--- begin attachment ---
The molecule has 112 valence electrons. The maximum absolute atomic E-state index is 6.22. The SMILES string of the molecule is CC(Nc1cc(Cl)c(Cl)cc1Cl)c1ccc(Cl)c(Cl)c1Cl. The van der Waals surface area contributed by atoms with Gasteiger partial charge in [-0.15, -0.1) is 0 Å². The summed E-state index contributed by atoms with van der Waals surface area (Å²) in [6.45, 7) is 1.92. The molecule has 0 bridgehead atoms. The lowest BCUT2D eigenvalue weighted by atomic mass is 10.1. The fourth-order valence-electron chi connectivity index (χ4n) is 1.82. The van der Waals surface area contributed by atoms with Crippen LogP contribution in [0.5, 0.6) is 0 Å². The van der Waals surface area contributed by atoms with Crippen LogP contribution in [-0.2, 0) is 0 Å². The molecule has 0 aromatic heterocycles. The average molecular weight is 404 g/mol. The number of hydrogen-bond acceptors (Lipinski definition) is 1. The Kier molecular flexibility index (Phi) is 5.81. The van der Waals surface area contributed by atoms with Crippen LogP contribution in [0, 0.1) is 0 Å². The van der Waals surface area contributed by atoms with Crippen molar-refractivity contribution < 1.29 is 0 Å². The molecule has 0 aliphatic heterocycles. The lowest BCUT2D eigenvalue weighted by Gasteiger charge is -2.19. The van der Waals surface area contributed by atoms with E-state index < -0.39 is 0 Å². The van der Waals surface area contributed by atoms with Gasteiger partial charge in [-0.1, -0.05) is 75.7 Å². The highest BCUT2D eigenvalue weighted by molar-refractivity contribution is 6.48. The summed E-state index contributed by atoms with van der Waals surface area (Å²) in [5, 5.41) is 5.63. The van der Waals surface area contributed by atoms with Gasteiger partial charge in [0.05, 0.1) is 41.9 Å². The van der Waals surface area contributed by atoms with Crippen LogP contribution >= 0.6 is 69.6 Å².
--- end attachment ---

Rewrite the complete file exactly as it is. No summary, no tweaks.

The molecule has 112 valence electrons. The maximum absolute atomic E-state index is 6.22. The SMILES string of the molecule is CC(Nc1cc(Cl)c(Cl)cc1Cl)c1ccc(Cl)c(Cl)c1Cl. The van der Waals surface area contributed by atoms with Gasteiger partial charge in [-0.15, -0.1) is 0 Å². The summed E-state index contributed by atoms with van der Waals surface area (Å²) in [6.45, 7) is 1.92. The molecule has 0 bridgehead atoms. The lowest BCUT2D eigenvalue weighted by atomic mass is 10.1. The fourth-order valence-electron chi connectivity index (χ4n) is 1.82. The van der Waals surface area contributed by atoms with Crippen LogP contribution in [0.5, 0.6) is 0 Å². The van der Waals surface area contributed by atoms with Crippen LogP contribution in [-0.2, 0) is 0 Å². The molecule has 0 aromatic heterocycles. The average molecular weight is 404 g/mol. The number of hydrogen-bond acceptors (Lipinski definition) is 1. The Kier molecular flexibility index (Phi) is 5.81. The van der Waals surface area contributed by atoms with Crippen LogP contribution in [0, 0.1) is 0 Å². The van der Waals surface area contributed by atoms with Crippen molar-refractivity contribution < 1.29 is 0 Å². The molecule has 0 aliphatic heterocycles. The lowest BCUT2D eigenvalue weighted by Gasteiger charge is -2.19. The van der Waals surface area contributed by atoms with E-state index < -0.39 is 0 Å². The van der Waals surface area contributed by atoms with Gasteiger partial charge in [-0.1, -0.05) is 75.7 Å². The highest BCUT2D eigenvalue weighted by molar-refractivity contribution is 6.48. The summed E-state index contributed by atoms with van der Waals surface area (Å²) in [5, 5.41) is 5.63. The van der Waals surface area contributed by atoms with Gasteiger partial charge in [0.05, 0.1) is 41.9 Å². The van der Waals surface area contributed by atoms with Crippen LogP contribution >= 0.6 is 69.6 Å².